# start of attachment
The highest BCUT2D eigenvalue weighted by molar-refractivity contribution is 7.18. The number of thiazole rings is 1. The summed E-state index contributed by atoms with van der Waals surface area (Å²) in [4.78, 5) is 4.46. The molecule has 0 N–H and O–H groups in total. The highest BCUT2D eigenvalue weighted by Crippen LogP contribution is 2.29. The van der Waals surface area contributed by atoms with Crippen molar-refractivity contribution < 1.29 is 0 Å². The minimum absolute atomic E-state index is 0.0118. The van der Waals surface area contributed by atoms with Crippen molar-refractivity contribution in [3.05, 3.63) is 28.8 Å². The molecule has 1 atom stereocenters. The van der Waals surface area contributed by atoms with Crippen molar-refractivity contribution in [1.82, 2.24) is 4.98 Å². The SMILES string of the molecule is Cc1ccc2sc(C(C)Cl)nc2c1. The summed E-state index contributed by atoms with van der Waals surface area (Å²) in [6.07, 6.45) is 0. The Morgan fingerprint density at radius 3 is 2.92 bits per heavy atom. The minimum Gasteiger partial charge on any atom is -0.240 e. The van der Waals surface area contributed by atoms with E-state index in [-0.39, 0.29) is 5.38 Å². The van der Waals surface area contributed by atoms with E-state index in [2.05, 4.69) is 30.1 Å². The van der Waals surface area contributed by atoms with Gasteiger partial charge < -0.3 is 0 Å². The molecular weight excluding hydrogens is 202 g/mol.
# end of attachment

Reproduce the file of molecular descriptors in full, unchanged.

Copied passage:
The highest BCUT2D eigenvalue weighted by molar-refractivity contribution is 7.18. The number of thiazole rings is 1. The summed E-state index contributed by atoms with van der Waals surface area (Å²) in [4.78, 5) is 4.46. The molecule has 0 N–H and O–H groups in total. The highest BCUT2D eigenvalue weighted by Crippen LogP contribution is 2.29. The van der Waals surface area contributed by atoms with Crippen molar-refractivity contribution < 1.29 is 0 Å². The minimum absolute atomic E-state index is 0.0118. The van der Waals surface area contributed by atoms with Crippen molar-refractivity contribution in [3.05, 3.63) is 28.8 Å². The molecule has 1 atom stereocenters. The van der Waals surface area contributed by atoms with Crippen molar-refractivity contribution in [1.82, 2.24) is 4.98 Å². The SMILES string of the molecule is Cc1ccc2sc(C(C)Cl)nc2c1. The summed E-state index contributed by atoms with van der Waals surface area (Å²) in [6.07, 6.45) is 0. The Morgan fingerprint density at radius 3 is 2.92 bits per heavy atom. The minimum Gasteiger partial charge on any atom is -0.240 e. The van der Waals surface area contributed by atoms with E-state index in [-0.39, 0.29) is 5.38 Å². The van der Waals surface area contributed by atoms with E-state index in [2.05, 4.69) is 30.1 Å². The van der Waals surface area contributed by atoms with Gasteiger partial charge < -0.3 is 0 Å². The molecular weight excluding hydrogens is 202 g/mol.